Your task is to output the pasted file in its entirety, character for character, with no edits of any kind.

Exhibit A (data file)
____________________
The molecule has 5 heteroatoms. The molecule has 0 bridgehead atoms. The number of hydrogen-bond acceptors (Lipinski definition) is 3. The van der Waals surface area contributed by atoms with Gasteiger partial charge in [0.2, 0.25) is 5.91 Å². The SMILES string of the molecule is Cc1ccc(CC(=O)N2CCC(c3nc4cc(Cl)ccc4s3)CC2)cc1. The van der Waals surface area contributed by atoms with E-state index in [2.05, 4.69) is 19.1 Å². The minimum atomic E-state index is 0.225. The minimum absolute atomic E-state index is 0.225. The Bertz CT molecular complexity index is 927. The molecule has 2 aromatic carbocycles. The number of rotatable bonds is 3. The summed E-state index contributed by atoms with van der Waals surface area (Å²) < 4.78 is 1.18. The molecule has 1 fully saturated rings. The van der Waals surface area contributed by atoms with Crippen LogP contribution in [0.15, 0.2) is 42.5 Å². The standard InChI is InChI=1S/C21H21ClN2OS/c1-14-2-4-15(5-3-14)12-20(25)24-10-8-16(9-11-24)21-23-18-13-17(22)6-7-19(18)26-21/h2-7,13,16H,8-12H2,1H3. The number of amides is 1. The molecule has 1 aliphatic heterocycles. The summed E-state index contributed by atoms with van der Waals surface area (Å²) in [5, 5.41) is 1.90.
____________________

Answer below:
The molecule has 5 heteroatoms. The molecule has 0 bridgehead atoms. The number of hydrogen-bond acceptors (Lipinski definition) is 3. The van der Waals surface area contributed by atoms with Gasteiger partial charge in [0.2, 0.25) is 5.91 Å². The SMILES string of the molecule is Cc1ccc(CC(=O)N2CCC(c3nc4cc(Cl)ccc4s3)CC2)cc1. The van der Waals surface area contributed by atoms with E-state index in [2.05, 4.69) is 19.1 Å². The minimum atomic E-state index is 0.225. The minimum absolute atomic E-state index is 0.225. The Bertz CT molecular complexity index is 927. The molecule has 2 aromatic carbocycles. The number of rotatable bonds is 3. The summed E-state index contributed by atoms with van der Waals surface area (Å²) < 4.78 is 1.18. The molecule has 1 fully saturated rings. The van der Waals surface area contributed by atoms with Crippen LogP contribution in [0.15, 0.2) is 42.5 Å². The standard InChI is InChI=1S/C21H21ClN2OS/c1-14-2-4-15(5-3-14)12-20(25)24-10-8-16(9-11-24)21-23-18-13-17(22)6-7-19(18)26-21/h2-7,13,16H,8-12H2,1H3. The number of amides is 1. The molecule has 1 aliphatic heterocycles. The summed E-state index contributed by atoms with van der Waals surface area (Å²) in [5, 5.41) is 1.90.